USC continues streak with tournament sweep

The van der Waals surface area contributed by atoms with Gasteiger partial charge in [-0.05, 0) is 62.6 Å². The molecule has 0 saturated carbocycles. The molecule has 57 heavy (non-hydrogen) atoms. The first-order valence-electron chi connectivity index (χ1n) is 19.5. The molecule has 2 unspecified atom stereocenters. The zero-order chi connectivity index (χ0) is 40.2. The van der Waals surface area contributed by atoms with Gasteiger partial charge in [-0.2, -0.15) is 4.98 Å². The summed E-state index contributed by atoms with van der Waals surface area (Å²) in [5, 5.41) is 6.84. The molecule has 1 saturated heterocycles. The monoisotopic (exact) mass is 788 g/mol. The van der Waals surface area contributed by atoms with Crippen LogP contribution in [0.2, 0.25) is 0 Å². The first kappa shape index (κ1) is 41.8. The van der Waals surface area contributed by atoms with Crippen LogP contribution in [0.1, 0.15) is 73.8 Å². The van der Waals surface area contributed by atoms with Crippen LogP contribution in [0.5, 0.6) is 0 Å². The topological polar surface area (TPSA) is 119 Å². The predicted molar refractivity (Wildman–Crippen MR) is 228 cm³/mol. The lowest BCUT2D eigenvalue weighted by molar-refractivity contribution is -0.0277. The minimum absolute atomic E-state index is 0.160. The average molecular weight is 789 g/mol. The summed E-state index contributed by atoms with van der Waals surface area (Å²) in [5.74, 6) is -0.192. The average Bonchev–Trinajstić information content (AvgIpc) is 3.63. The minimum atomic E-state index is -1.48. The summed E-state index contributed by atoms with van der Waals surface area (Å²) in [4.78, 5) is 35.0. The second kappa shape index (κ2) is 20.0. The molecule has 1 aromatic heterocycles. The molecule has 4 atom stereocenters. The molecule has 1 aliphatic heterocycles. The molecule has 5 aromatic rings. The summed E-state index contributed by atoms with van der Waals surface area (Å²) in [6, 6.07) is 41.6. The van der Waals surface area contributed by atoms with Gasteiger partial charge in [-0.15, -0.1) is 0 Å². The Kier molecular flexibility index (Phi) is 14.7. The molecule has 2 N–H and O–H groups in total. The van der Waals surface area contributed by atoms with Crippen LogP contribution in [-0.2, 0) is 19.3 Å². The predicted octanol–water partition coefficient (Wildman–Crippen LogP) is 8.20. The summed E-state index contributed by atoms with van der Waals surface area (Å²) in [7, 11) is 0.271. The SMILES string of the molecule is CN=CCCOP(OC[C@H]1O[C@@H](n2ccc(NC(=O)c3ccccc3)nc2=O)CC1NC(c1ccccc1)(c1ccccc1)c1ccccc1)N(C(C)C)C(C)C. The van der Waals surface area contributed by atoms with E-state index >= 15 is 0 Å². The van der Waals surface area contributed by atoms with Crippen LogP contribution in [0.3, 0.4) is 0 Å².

The No. 7 USC women’s volleyball team remains undefeated after a dominating performance at the Fresno State Invitational.The Women of Troy started the weekend with a victory over Fresno State on Friday night in straight sets (25-14, 25-16, 25-21) behind junior outside hitter Alex Jupiter’s 14 kills. They then swept Cal State Bakersfield Saturday morning (25-10, 25-20, 25-21) and finished the night with a victory over Sacramento State (25-13, 25-16, 25-22).Freshman outside hitter Falyn Fonoimoana stood out in this weekend’s matches, racking up 32 total kills in the tournament, including 14 against Cal State Bakersfield. She had 10 kills and 11 digs against Sacramento State, marking her first collegiate double-double.“I think the connection between [junior setter] Kendall [Bateman] and the connection with everyone on the court was just great,” Fonoimoana said.After missing a few practices early in the season, Fonoimoana has worked hard to become a big contributor to the team.“I just had to put myself in overdrive because I really needed to catch up to my team and make sure that I made them better because if I held myself back, it’s holding them back,” Fonoimoana said. “And that’s really the last thing I really wanted for my team.”Fonoimoana was not the only player with impressive stats this weekend. Kendall Bateman recorded 102 assists, including 39 against Sacramento State. In that same match, sophomore outside hitter/opposite Katie Fuller had 10 kills, and freshman middle blocker Alexis Olgard recorded eight kills.“I thought we had good intensity,” said USC coach Mick Haley regarding the team’s performance against Sacramento State. “I thought we had a good effort … and that’s what we needed to have to get ready to get into the next game.”Haley was particularly impressed with his team’s serving. The Women of Troy had 11 service aces Friday against Fresno State, and early in the first game against Cal State Bakersfield USC scored 10 straight points on the serve of sophomore defensive specialist Erin Yoder, which allowed USC to build a 15-2 lead.“We kicked up the velocity a bunch. We didn’t have a lot of errors. Our ace-to-error ratio was really good, and now it’s just a matter of [whether] can we serve a little bit more accurately with this kind of velocity,” Haley said.After the impressive start against Cal State Bakersfield, the match appeared to get more suspenseful, as USC gave up 20 and 21 points in the final two games. Haley assured, however, that the score was a bit misleading.“I played a lot of players, and we made some errors that helped the opponent before they had that many points,” Haley said. “We were in full control all three of those games.”Fonoimoana seemed positive about the defense as well. Although she acknowledged it as an area the Women of Troy continuously need to focus on, she made sure to stress the team’s improvement.“The more and more we saw our block come together, the more and more it was easier for the defense to talk and get balls,” Fonoimoana said. “It’s a lot easier to see things that we didn’t see before.”